Development Cooperation



Holistic mission work is as much service as proclamation work.  FELM’s development cooperation work addresses both the causes and consequences of poverty.

Our work is people-centred.  We believe that people’s lives should not be threatened by poverty or other violations of human rights and that every person is entitled to live a decent life.  Our work always takes environmental concerns into consideration. 

FELM's Development Cooperation Programme 2011-2016

Guiding principles

When planning development cooperation projects it is essential to listen to people at the grassroots level and to understand the local situation, how it has developed over time and how it is linked to other processes.  All of our development cooperation projects are based on genuine needs, as identified by our local partner organisations, and on a thorough understanding of the reality on the ground.

We are committed, in our development cooperation work, to upholding international human rights conventions and to adhering to our Code of Conduct, which forbid all forms of discrimination and also includes anti-corruption guidelines.  We are, furthermore, committed to the Biblical concepts of the inviolable worth of each human being and to loving one’s neighbour.  We do not discriminate against anyone on religious, political, ideological, ethnic or sexual orientation grounds.

The vast majority of the world’s people have a religious world view through which they interpret their surrounding reality.  FELM is experienced in taking religious contexts into account as a positive resource.  Adhering to or converting to a particular religion are never prerequisites for receiving aid or participating in our development cooperation projects.

Unique partners

Our development cooperation partners are unique in terms of the cultures they represent, their areas of expertise and the geographical areas in which they work.  They are, however, united by their ability to work with and for the poorest.

The populations that our partners represent are made up mainly of the poorest and most marginalised groups, including people living with disabilities and Dalits (untouchables).  Our partners’ work is aimed at reaching marginalized people in the most remote areas: the poorest of the poor.

Our long-term development partnerships create trust and commitment to jointly agreed development goals.  The ownership of our development cooperation projects is unequivocally in the hands of our partner organisations.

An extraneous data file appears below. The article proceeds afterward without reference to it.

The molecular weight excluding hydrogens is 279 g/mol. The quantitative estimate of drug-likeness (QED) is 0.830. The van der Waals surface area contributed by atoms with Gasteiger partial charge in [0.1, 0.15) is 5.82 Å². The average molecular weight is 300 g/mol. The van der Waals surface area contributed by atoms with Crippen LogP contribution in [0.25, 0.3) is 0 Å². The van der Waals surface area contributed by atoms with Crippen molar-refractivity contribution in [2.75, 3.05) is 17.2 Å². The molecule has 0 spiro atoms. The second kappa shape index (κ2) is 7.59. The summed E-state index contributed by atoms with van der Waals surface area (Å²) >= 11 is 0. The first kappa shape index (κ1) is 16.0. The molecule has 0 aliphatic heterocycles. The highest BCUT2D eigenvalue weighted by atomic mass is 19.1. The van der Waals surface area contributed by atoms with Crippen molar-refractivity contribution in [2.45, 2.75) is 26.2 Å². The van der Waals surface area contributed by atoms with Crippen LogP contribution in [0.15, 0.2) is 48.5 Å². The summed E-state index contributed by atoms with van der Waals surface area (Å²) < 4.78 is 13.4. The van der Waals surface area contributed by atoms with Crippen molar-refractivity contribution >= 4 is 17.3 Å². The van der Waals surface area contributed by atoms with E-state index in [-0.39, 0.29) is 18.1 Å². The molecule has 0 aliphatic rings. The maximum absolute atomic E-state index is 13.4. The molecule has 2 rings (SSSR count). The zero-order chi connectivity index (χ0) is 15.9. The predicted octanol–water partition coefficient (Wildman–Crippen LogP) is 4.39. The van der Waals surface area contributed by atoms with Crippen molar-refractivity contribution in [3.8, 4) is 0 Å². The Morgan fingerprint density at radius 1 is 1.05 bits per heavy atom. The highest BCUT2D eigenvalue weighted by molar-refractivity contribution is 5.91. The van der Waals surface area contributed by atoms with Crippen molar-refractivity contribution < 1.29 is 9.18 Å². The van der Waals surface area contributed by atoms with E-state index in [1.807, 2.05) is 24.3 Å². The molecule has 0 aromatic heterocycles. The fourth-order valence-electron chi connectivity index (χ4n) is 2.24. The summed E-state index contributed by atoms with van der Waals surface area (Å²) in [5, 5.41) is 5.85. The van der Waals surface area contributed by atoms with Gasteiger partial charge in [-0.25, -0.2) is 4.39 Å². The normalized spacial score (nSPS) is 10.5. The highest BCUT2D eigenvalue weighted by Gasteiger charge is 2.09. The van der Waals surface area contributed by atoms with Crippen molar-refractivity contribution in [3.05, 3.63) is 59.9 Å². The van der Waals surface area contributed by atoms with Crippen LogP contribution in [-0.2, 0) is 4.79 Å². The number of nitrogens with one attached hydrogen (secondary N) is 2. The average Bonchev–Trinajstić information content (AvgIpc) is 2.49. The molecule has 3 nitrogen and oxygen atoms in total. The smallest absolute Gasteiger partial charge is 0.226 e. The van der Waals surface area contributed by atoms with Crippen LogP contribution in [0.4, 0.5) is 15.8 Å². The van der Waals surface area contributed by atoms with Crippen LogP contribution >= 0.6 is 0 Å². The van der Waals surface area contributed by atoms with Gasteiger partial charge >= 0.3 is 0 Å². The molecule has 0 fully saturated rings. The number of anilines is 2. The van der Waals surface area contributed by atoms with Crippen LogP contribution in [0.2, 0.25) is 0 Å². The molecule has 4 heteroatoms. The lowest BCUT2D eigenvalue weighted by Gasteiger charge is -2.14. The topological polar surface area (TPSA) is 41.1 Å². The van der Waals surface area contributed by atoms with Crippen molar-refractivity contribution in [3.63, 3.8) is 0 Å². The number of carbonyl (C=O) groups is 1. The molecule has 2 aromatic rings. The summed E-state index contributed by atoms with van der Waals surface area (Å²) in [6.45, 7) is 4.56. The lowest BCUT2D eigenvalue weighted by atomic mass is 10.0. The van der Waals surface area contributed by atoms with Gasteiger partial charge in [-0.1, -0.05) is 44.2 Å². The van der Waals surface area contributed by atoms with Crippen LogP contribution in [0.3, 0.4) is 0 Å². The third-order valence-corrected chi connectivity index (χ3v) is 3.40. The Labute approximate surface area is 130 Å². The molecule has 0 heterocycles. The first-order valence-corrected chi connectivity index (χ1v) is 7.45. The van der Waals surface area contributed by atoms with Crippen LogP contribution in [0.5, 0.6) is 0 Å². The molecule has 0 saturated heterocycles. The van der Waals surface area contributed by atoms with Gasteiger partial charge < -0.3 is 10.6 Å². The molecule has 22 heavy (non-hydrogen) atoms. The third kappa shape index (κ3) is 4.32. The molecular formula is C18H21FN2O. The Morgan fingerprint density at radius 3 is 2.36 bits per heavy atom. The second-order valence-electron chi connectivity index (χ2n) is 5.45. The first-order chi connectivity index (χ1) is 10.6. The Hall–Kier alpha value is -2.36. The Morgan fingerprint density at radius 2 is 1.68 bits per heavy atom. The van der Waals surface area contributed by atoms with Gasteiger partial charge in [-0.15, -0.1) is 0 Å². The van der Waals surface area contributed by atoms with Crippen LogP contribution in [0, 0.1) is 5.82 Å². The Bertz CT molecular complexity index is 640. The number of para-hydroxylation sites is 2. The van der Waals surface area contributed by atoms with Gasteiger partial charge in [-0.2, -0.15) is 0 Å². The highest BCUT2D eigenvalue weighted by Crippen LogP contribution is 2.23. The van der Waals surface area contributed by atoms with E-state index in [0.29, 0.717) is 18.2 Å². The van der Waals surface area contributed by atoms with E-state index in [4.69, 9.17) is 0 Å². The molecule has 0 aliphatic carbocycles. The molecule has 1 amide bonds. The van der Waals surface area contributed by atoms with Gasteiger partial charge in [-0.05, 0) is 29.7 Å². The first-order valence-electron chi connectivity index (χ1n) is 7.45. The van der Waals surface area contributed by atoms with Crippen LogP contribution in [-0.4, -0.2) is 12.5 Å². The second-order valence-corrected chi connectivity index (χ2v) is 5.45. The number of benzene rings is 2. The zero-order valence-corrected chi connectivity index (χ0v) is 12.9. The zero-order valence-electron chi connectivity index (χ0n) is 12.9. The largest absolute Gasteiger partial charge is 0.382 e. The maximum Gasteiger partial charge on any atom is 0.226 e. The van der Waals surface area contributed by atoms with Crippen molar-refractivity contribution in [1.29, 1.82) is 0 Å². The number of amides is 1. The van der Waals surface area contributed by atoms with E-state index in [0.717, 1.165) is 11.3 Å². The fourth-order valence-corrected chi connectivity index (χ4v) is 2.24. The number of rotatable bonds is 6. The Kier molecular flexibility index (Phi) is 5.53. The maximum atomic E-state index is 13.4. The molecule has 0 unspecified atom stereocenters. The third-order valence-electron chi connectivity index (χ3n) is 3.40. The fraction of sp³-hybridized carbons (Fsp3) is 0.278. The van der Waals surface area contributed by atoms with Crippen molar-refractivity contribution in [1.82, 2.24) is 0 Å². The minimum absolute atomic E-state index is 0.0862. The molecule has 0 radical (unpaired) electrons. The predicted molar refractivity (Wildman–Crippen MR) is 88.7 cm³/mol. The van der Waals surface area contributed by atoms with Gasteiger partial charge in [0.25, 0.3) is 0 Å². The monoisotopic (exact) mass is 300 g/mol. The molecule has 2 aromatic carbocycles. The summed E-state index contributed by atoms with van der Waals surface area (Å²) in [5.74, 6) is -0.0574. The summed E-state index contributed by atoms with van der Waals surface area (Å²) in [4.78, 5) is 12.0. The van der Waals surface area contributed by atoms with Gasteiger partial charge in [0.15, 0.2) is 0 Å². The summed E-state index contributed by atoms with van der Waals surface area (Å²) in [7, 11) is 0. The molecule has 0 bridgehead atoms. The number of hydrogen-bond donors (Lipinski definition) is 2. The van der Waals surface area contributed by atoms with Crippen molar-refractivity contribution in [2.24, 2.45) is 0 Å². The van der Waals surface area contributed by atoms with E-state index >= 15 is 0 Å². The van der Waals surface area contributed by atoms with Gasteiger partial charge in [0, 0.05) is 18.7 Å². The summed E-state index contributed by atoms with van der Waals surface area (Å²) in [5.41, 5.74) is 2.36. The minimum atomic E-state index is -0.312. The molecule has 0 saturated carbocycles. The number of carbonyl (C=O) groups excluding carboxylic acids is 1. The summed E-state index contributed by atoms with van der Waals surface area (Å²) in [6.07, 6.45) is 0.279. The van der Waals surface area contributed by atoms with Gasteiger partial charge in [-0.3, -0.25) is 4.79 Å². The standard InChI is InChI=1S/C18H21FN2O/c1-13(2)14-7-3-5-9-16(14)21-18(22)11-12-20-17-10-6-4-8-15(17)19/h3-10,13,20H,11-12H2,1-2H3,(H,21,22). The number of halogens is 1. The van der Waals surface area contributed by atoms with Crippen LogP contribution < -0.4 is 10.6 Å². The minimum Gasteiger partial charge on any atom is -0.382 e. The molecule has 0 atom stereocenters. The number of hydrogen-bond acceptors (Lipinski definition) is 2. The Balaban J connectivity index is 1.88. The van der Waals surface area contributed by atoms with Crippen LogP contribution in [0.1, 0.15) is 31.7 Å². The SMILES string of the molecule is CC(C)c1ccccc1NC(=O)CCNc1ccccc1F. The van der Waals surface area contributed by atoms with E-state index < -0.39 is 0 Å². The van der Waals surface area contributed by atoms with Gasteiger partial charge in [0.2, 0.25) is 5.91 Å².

The criteria we use for assessing the suitability of new partner organisations include: a commitment to national poverty reduction strategies; the effectiveness of management systems; and the goals and effectiveness of development activities.

Empowerment through a rights-based approach

Poverty entails an unequal distribution of economic, social and legal opportunities, but also human rights violations and structural poverty.  Unrealised human rights are both a cause and consequence of poverty.  Upholding human rights is, therefore, essential to reducing poverty.

The Rights-Based Approach can be said to have been successful when people participate in decision-making processes regarding matters that affect them and their communities.  An empowered person or community does not remain silent but has the courage to speak out about any pressing needs and, if necessary, to seek help.

We encourage and support our partners in employing a rights-based approach to development issues.

Cross-cutting themes in development cooperation work

FELM employs a twin-track approach to its work on its cross-cutting development cooperation themes.  On the one hand, we carry out specific projects related to these themes, and, on the other hand, we mainstream these themes into all our work.  Our cross-cutting themes are:

  • Gender equality
  • Disabled rights
  • Holistic approach to HIV and AIDS
  • Consideration of environmental impacts
  • Capacity building of partner organisations